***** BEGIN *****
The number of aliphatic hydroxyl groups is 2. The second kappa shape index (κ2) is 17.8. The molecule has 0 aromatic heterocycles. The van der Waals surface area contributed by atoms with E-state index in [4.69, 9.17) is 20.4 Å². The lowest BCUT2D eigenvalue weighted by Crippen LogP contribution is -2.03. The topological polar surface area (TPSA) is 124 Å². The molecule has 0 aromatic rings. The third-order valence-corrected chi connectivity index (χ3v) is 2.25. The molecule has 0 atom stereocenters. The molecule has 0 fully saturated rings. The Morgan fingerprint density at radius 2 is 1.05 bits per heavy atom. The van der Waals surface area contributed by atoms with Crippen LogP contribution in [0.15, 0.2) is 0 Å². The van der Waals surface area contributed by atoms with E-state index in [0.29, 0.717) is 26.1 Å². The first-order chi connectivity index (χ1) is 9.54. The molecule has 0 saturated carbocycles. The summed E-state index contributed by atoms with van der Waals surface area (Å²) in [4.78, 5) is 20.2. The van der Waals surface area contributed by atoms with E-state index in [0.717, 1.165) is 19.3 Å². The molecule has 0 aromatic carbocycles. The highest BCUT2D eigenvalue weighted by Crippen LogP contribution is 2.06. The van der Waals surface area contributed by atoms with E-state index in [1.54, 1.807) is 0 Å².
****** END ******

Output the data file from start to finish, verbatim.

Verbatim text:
The number of aliphatic hydroxyl groups is 2. The second kappa shape index (κ2) is 17.8. The molecule has 0 aromatic heterocycles. The van der Waals surface area contributed by atoms with E-state index in [4.69, 9.17) is 20.4 Å². The lowest BCUT2D eigenvalue weighted by Crippen LogP contribution is -2.03. The topological polar surface area (TPSA) is 124 Å². The molecule has 0 aromatic rings. The third-order valence-corrected chi connectivity index (χ3v) is 2.25. The molecule has 0 atom stereocenters. The molecule has 0 fully saturated rings. The Morgan fingerprint density at radius 2 is 1.05 bits per heavy atom. The van der Waals surface area contributed by atoms with Crippen LogP contribution in [0.15, 0.2) is 0 Å². The van der Waals surface area contributed by atoms with E-state index in [0.29, 0.717) is 26.1 Å². The first-order chi connectivity index (χ1) is 9.54. The molecule has 0 saturated carbocycles. The summed E-state index contributed by atoms with van der Waals surface area (Å²) in [4.78, 5) is 20.2. The van der Waals surface area contributed by atoms with E-state index in [0.717, 1.165) is 19.3 Å². The molecule has 0 aromatic carbocycles. The highest BCUT2D eigenvalue weighted by Crippen LogP contribution is 2.06. The van der Waals surface area contributed by atoms with E-state index in [1.54, 1.807) is 0 Å².